Sexual harassment is against the law in Queensland. It is prohibited by the Anti-Discrimination Act 1991.
Sexual harassment is any unwelcome conduct of a sexual nature that is done either to offend, humiliate or intimidate another person, or where it is reasonable to expect the person might feel that way. It includes uninvited physical intimacy such as touching in a sexual way, uninvited sexual propositions, and remarks with sexual connotations.
It has nothing to do with mutual attraction between people.
Sexual harassment does not have to be deliberate or repeated to be illegal.
Some sexual harassment, such as sexual assault, indecent exposure and stalking is also a criminal offence.
Sexual harassment can happen anywhere - while at work, in a shop or restaurant, at school or college, when looking for accommodation, or when dealing with tradespeople, businesses or state or local government officials.
An employer can be legally responsible for sexual harassment by their employees, unless all reasonable precautions are taken to prevent its occurrence.
- Employer responsibilities
- Options for dealing with sexual harassment
- Information and enquiry service
- Making a complaint
Related links: sexual harassment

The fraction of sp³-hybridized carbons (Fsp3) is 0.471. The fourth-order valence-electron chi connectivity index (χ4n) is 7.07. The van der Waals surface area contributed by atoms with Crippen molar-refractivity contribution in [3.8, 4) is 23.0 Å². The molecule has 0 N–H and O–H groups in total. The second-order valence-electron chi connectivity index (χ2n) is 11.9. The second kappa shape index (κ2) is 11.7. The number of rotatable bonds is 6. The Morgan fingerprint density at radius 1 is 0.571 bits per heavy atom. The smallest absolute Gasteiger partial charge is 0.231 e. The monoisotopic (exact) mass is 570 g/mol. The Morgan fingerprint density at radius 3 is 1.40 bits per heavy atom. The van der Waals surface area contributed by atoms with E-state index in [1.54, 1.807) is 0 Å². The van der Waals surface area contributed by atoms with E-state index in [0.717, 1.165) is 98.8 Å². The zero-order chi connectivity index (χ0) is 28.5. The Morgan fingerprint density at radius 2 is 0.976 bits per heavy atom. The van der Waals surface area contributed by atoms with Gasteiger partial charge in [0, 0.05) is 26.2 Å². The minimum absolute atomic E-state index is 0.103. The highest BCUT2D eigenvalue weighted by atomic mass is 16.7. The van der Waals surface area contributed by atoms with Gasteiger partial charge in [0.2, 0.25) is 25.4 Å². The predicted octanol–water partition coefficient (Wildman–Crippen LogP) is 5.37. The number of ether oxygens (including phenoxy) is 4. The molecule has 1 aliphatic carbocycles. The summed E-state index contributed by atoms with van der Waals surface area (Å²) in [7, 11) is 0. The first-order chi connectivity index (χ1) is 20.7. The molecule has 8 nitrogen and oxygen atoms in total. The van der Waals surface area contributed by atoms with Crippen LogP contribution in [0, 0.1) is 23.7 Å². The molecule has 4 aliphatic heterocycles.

Sexual harassment examples
- A café operator makes unwanted sexual or suggestive comments, jokes or taunts to patrons.
- An employer makes unwelcome requests for sex or asks questions about an employee's sex life.
- Workmates send a co-worker emails with links to websites selling sex toys, even though the other worker has asked them to stop.
The employer, as well as the person or persons who engaged in the sexual harassment can be liable to pay compensation for loss or damage suffered by a person as the result of sexual harassment.
- Vicarious liability fact sheet
- Employers Toolkit including model policies that deal with sexual harassment
Options for dealing with sexual harassment
An individual who has been sexually harassed may want to deal with the situation themself and tell the person or people involved that they object to what they are doing and ask them to stop. However this option may not be appropriate or the individual may not feel able to deal directly with the harasser themself.
If the incident happened at work, the individual who has been sexually harassed may seek assistance and further options from their manager, union representative, human resource personnel or equity contact officer.
If the incident happened at a school or educational institution, the individual may seek assistance from a teacher, guidance officer or other welfare staff.
Information and enquiry service
Individuals, employers and business operators can access the Commission's statewide telephone information and enquiry service.